Chaos Focused on Winning the War
By Austin Owens | Jul 18, 2022
Following his team’s 18-9 defeat to the Waterdogs in Baltimore, Chaos head coach Andy Towers was looking at the long game rather than their fourth loss of the campaign.
“I told (the team) after the game that we want to win the war. For us, the war is winning the championship. If we lose a game or two along the way as we start to get connected, I don’t care. The important thing is that we get out of this, ideally healthy, and we get another week for these guys to get accustomed to the field game and build from there,” Towers said. “I’m not concerned with one loss. Yeah, it was frustrating, no double about it. But it’s just one loss at the end of the day.
“I think we have to win four of the next six games, and if we do that, we make the playoffs. And if we make the playoffs, we’re going to be a problem for people.”
Slow starts have become an all-too-familiar narrative for Chaos – and one their players and coaches are undoubtedly tired of speaking on. But they’ve been able to turn the tide on multiple occasions now. Each of the last two years, it took an eyebrow-raising move in the moment to turn things around. What can Towers and Co. do to make another run at the title in 2022?
The Turning Point
It’s taken a drastic move to turn the tides for Chaos over the last two seasons. Back in 2020, Chaos went 0-4 in the round-robin stage. Towers and his staff decided to sit Connor Fields while also employing a “Canadian Line” featuring Dhane Smith and Austin Staats – along with Kevin Buchanan – to give the team a different dynamic than the usual midfield unit of Jake Froccaro, Sergio Salcido, and Eric Scott.
Last season, Chaos opened the year 0-3 through the first two weeks before righting the ship and making the postseason. They found the same chemistry when it mattered most. Once again, a roster change that was questioned in the moment yielded positive results for Chaos. 2019 All-Pro midfielder Jake Froccaro was taken out of the lineup in favour of Ryan Smith as Chaos went full Canadian for a push to get back into the playoffs.
But the major change was the implementation of the Twins offense, utilizing three separate two-man games on offensive sets. This allowed more spacing for the offense while having players re-pick off-ball for one another to open up multiple cuts and passing lanes.
This Time Around
Another 0-4 start was followed by Chaos’ first victory of the season against the Cannons in Minnesota. However, the slow start this time around did come with some caveats. The team was missing a chunk of the 2021 championship core, as the likes of Josh Byrne, Dhane Smith, Ian MacKay, Chris Cloutier, Chase Fraser, and Max Adler all missed the first three weekends of the year.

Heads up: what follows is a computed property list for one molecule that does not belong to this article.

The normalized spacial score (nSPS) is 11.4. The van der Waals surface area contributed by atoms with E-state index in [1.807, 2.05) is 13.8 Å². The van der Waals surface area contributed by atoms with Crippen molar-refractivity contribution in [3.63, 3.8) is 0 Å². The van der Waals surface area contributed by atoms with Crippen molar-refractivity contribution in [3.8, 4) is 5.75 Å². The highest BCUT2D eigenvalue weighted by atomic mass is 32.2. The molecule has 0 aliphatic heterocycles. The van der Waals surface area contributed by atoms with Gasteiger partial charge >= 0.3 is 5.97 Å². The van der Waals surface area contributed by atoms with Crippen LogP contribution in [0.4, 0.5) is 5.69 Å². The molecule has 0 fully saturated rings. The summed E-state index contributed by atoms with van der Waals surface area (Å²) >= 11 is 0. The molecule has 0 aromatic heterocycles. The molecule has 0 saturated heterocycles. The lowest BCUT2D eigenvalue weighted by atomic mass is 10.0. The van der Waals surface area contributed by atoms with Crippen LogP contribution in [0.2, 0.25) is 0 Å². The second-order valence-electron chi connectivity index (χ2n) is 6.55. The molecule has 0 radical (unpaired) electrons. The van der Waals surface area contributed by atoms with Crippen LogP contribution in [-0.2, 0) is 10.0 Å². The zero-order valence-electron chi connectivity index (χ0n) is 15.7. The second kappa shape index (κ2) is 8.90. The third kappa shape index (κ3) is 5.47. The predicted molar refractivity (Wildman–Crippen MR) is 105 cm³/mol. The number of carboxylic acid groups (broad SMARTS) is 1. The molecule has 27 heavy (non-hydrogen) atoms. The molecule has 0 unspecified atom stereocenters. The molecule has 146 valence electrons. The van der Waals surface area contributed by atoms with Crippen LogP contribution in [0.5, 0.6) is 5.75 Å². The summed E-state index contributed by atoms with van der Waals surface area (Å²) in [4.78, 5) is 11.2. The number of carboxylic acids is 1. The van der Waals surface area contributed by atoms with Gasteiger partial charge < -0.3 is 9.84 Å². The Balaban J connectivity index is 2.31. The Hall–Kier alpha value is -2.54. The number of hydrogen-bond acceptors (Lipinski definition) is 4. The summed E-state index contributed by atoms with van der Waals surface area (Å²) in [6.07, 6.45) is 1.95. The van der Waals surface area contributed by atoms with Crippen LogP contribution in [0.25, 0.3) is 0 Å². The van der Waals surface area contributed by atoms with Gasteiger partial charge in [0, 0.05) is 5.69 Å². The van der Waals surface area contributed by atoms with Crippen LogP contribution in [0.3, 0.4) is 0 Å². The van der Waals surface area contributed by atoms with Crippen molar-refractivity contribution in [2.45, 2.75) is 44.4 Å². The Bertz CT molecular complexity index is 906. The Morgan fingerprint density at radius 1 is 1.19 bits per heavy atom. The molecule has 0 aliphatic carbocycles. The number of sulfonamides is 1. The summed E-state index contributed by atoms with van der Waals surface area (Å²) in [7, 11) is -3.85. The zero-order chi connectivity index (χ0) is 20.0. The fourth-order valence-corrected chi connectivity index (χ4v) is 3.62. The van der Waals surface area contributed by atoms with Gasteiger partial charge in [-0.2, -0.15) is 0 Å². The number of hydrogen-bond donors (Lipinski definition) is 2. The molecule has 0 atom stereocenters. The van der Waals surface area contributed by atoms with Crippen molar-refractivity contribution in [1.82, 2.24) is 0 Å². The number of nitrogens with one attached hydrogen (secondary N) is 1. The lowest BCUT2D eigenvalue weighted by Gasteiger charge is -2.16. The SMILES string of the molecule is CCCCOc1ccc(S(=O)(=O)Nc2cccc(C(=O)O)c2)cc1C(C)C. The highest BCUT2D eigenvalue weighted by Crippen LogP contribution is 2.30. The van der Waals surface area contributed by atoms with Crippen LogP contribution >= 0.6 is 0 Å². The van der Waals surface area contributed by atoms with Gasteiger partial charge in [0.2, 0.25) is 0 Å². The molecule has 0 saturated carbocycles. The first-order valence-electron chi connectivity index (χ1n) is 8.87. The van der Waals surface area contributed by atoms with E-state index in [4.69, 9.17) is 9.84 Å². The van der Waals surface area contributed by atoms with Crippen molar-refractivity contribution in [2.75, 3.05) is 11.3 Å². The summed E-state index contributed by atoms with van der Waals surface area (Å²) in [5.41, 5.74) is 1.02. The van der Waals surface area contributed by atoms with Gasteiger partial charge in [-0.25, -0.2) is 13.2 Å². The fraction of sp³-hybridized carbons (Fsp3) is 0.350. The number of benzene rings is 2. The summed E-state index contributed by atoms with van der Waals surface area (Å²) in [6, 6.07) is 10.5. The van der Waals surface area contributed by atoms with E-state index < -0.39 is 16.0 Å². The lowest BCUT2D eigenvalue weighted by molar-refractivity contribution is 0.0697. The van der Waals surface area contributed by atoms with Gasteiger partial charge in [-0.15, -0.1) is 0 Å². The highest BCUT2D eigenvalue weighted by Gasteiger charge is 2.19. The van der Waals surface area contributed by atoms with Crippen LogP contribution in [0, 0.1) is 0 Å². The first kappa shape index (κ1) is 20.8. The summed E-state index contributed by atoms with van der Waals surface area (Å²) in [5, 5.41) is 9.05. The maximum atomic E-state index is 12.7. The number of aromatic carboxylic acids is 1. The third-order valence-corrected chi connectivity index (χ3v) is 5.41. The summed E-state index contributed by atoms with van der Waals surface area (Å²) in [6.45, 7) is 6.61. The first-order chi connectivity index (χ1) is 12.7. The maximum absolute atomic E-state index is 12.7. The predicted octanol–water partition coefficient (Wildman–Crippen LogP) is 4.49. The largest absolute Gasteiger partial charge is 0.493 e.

A majority of that group were back for the fourth game of the year against the Waterdogs, but with minimal reps in field since the 2021 playoffs, it wasn’t the greatest showing.
Adler still remains on the PUP List. But the team is finding its stride with the full complement back in the fold.
Towers brushed off comparisons to this year and previous seasons, explaining that 2022 is a completely unique scenario with the absences. But if this team takes two or three games to get hot like in previous years, will it be too late for the defending champions to get a chance to try for a repeat?
What moves can be made from a personnel standpoint to right the ship? Chaos likes to dress four righties and lefties offensively. There aren’t many changes coming on that end.
Chaos looks to be running with a righty set of Dhane Smith, Fraser, Ryan Smith, and Challen Rogers as of late, with some changes that could be made to that group from week to week.
Wes Berg can also be employed and has been productive with Chaos when in the lineup. Then there’s Tehoka Nanticoke. The former No. 1 nationally ranked recruit has yet to make his long-awaited PLL debut. Chaos had a gift fall into their laps when Nanticoke went undrafted and landed in the Player Pool. It's a question of when we’ll see the former Albany man. He’s a physical force who has incredible hands and creativity. But that big body could prove to be a big asset in games against the likes of the Whipsnakes or Redwoods, who are both physical on the back end.